Chapter 21 Financial Services
In This Chapter
▶ Jack Henry & Associates
Many companies in the financial services market segment have been early adopters of new technology. The various company types included in this sector – banks, insurance, investment, and brokerage companies – all have a common need to manage very large amounts of data very fast, with a high degree of security and accuracy. Advanced technology has been leveraged to support an increasingly complex network of global financial transactions managed by the financial services industry. However, as the financial crisis of 2008 underscores dramatically, even the most sophisticated use of technology can play only a supporting role to the business decision makers leading the business.
The financial services companies interviewed for the case studies in this chapter discussed how the technology infrastructure at their companies had become increasingly complex over the years and how it needed to change to help the business become more flexible. Many of the companies we spoke with had either merged or acquired other companies, leading to the integration of new business units with very different work cultures and widely different information infrastructures. The need to be able to trust and understand the information about the business across its many disaggregated parts has been a prime motivator for change in the IT infrastructure at these companies. In times of economic stress, it will become even more important for financial services companies to take a customer-centric approach that requires a supportive, integrated IT infrastructure. In addition, the industry needs to be able to respond to increasing levels of regulatory compliance, continue to build up levels of security and privacy surrounding financial transactions, and provide increased attention to fraud prevention.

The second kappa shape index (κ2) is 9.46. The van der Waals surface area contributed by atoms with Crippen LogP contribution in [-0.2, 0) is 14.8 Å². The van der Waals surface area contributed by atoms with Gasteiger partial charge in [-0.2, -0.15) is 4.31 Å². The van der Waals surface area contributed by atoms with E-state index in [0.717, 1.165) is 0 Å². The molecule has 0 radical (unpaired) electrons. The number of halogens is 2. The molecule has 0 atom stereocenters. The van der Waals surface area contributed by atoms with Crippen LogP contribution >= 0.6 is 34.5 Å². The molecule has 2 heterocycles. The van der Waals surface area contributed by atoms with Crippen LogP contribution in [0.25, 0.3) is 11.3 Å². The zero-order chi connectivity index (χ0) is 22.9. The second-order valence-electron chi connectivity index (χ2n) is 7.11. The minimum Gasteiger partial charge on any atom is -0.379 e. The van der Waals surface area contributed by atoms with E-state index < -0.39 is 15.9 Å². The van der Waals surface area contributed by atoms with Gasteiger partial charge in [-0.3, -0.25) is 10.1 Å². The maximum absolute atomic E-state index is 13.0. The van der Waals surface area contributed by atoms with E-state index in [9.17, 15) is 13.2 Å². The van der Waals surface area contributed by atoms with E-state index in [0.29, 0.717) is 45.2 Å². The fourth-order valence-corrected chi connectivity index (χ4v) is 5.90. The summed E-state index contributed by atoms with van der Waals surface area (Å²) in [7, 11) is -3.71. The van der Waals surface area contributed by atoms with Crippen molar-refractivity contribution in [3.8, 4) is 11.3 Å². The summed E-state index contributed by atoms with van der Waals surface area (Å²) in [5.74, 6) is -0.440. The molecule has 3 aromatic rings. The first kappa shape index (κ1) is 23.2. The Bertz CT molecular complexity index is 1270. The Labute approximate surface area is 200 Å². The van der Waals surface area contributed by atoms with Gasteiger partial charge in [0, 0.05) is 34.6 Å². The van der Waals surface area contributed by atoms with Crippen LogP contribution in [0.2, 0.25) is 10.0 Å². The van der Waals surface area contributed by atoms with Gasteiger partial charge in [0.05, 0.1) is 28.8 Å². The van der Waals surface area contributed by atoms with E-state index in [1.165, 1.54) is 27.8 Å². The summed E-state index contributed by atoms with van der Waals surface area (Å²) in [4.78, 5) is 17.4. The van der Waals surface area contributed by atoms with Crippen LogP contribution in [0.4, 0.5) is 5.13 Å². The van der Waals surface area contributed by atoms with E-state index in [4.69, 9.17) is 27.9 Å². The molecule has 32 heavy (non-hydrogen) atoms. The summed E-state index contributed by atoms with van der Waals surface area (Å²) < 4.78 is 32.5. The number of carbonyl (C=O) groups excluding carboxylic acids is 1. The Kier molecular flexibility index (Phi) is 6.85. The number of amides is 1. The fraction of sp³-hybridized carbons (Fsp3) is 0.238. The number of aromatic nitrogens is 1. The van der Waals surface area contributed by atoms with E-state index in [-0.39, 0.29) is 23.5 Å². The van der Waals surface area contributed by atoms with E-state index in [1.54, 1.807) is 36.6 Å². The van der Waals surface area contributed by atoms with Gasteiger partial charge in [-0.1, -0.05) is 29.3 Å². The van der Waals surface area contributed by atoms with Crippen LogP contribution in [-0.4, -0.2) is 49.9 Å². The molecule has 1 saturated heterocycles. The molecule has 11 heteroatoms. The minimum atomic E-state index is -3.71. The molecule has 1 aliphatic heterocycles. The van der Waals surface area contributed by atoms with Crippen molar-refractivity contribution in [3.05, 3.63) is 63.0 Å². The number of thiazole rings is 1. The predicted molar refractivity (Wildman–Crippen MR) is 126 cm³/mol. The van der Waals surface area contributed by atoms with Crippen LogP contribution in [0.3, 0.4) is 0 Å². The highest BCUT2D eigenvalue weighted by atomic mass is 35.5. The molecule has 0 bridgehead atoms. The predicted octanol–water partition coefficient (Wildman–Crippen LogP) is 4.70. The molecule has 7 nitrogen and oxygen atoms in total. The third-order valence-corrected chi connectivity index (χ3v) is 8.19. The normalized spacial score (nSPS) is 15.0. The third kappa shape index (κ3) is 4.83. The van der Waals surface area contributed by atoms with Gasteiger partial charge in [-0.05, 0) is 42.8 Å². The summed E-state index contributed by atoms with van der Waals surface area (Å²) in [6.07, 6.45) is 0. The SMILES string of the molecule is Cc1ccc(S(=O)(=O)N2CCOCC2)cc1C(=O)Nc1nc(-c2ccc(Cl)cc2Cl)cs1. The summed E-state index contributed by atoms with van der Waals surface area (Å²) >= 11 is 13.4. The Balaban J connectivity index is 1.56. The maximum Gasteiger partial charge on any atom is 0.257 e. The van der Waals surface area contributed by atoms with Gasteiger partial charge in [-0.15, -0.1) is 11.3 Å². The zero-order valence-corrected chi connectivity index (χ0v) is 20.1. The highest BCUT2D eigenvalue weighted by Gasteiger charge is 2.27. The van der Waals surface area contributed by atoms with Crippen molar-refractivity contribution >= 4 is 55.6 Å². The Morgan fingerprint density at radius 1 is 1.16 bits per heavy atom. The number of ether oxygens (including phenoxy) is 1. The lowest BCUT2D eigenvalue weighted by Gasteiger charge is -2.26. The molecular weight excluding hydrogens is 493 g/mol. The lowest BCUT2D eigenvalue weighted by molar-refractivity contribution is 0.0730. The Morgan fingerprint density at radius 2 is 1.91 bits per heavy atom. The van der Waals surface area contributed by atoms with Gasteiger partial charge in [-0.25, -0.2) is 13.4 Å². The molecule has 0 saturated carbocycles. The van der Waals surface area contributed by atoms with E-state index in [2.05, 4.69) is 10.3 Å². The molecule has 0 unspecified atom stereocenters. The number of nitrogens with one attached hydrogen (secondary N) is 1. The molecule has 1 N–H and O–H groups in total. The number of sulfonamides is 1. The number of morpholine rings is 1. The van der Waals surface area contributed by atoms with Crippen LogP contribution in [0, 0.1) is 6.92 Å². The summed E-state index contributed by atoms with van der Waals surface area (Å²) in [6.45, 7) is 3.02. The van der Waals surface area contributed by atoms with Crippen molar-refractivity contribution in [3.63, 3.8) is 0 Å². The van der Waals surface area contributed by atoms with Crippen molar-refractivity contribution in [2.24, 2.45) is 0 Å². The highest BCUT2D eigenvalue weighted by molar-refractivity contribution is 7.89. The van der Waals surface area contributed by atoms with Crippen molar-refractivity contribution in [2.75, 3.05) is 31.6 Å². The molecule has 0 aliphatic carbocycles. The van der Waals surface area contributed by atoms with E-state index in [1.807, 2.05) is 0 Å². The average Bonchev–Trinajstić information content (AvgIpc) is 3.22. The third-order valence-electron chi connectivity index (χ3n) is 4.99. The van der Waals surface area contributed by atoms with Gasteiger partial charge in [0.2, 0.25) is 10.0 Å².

Given the complexity of the IT infrastructure in many financial services companies, it’s no wonder that they have been some of the pioneers of the SOA movement. These companies recognized before almost anyone else that having the ability to take existing business logic and turn it into a business service would become a strategic advantage. That is indeed what happened. These companies haven’t stopped there.
For example, CIGNA Group Insurance is using technology to ensure that it can create new service offerings for customers quickly to stay ahead of the competition. Innoveo successfully expanded into new markets after using SOA to create a more flexible and shared infrastructure among disaggregated business units. Jack Henry & Associates used SOA to improve services to its traditional customer base and to compete in a larger, more diverse marketplace.
We think that the most important parts of the discussion of financial services are the lessons learned. Because these companies have had both success and failures, they have a lot to teach all of us about how to do SOA in a way that brings financial and business benefit.